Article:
Mari Evans was born in Toledo, Ohio, on July 16, 1923. Her father encouraged her writing by saving her first story, which Evans had written in the fourth grade and had printed in the school newspaper. Evans recounted the experience in her autobiographical essay, “My Father’s Passage” (1984). She studied fashion design at the University of Toledo before focusing on poetry. While working as an assistant editor at a manufacturing firm, she honed her precision with language.
A major figure in the Black Arts Movement, Evans’s books of poetry include Continuum: New And Selected Poems (Just Us/Sankofa Books, 2015); A Dark and Splendid Mass (Harlem River Press, 1992); Nightstar: 1973–1978 (University of California, Center for Afro-American Studies, 1981); I Am a Black Woman (William Morrow Incorporated, 1970); and Where Is All the Music? (P. Bremen, 1968). Her books for children include Dear Corinne, Tell Somebody! Love, Annie: A Book about Secrets (Just Us Books, 1999); Singing Black: Alternative Nursery Rhymes for Children (Just Us Books, 1998; illustrated by Ramon Price); Jim Flying High (1979; illustrated by Ashley Bryan); and J.D. (Knopf Doubleday Publishing Group 1973; illustrated by Jerry Pinkney). She was a contributor to and an editor of the volume Black Women Writers (1950–1980): A Critical Evaluation (Anchor Press / Doubleday, 1984). Evans was also the author of the plays Eye, a 1979 adaptation of Zora Neale Hurston’s Their Eyes Were Watching God; and River of My Song, which was first produced in 1977.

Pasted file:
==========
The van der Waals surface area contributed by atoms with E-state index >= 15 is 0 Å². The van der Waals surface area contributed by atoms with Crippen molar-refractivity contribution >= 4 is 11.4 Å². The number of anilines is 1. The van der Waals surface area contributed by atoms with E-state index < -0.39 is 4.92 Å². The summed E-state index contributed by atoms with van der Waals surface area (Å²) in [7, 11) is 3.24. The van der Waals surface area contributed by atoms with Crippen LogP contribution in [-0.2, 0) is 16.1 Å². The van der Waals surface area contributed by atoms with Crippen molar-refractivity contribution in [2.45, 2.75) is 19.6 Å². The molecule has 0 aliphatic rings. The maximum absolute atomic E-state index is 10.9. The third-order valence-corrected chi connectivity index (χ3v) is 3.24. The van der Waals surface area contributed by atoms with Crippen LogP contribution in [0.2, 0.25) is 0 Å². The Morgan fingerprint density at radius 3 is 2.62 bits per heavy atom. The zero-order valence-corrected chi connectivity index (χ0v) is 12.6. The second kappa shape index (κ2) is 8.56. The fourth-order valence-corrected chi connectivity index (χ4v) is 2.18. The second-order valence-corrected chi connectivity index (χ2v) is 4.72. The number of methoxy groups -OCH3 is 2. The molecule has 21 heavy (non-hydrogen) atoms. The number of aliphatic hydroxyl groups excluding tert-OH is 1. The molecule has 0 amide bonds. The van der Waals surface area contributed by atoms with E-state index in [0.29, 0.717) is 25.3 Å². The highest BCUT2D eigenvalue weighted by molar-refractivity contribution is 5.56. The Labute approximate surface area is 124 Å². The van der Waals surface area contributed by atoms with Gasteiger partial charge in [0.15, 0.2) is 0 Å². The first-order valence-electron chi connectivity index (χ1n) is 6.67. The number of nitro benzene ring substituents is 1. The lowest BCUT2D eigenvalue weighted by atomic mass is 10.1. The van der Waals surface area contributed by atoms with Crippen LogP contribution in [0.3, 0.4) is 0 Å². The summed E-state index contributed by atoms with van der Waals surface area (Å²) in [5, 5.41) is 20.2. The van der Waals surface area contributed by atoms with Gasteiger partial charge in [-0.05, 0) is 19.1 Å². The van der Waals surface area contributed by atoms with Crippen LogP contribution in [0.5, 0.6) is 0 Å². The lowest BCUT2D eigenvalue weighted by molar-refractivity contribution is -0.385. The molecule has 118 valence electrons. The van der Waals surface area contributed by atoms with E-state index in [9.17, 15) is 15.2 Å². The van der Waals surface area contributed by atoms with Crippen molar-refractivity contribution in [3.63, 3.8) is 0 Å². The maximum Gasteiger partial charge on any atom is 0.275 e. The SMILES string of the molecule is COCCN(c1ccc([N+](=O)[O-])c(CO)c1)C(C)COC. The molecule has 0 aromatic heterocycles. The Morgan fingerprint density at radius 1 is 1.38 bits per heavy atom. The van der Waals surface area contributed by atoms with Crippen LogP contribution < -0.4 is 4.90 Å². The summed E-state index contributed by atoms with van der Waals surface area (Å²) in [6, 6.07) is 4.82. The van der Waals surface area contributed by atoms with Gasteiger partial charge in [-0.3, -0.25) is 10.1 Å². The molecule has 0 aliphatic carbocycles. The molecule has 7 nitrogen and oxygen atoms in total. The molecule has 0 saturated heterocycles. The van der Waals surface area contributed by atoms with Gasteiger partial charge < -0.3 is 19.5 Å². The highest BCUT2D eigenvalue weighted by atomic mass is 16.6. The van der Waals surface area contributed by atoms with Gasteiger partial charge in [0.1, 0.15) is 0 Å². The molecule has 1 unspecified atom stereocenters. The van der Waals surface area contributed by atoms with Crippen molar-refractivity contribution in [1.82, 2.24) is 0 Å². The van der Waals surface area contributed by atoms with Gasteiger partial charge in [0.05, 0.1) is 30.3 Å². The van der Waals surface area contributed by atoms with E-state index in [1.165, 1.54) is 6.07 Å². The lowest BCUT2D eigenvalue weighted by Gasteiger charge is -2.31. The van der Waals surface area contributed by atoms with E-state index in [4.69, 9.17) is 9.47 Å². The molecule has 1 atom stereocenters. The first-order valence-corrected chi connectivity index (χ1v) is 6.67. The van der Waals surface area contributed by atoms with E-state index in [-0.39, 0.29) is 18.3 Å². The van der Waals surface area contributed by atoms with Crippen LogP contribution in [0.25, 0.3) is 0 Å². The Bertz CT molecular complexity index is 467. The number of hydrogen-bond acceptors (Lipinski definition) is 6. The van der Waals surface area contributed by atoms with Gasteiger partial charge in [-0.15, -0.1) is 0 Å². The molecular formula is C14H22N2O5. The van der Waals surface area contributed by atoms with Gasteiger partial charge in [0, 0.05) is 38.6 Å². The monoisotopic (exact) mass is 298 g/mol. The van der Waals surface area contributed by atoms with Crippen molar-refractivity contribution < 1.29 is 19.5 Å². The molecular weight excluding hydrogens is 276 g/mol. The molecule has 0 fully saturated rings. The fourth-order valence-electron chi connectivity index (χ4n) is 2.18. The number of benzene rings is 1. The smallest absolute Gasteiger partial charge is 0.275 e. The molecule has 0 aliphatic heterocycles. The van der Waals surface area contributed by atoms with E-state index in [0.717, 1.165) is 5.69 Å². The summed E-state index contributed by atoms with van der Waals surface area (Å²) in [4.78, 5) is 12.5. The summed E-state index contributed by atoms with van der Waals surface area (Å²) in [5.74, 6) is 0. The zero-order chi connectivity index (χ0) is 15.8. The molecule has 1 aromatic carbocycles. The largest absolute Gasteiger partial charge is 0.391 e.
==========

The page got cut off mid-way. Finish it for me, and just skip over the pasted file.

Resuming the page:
Among Evans’s honors are fellowships from the MacDowell Colony, Yaddo, the National Endowment for the Arts, and the John Hay Whitney Fellowship. In 1997, she was celebrated with her début on a Ugandan postage stamp.
Evans taught at numerous colleges and universities, including Spelman College, Purdue University, and Cornell. She was also an activist, deeply involved in prison reform, community organizing, and efforts to end capital punishment.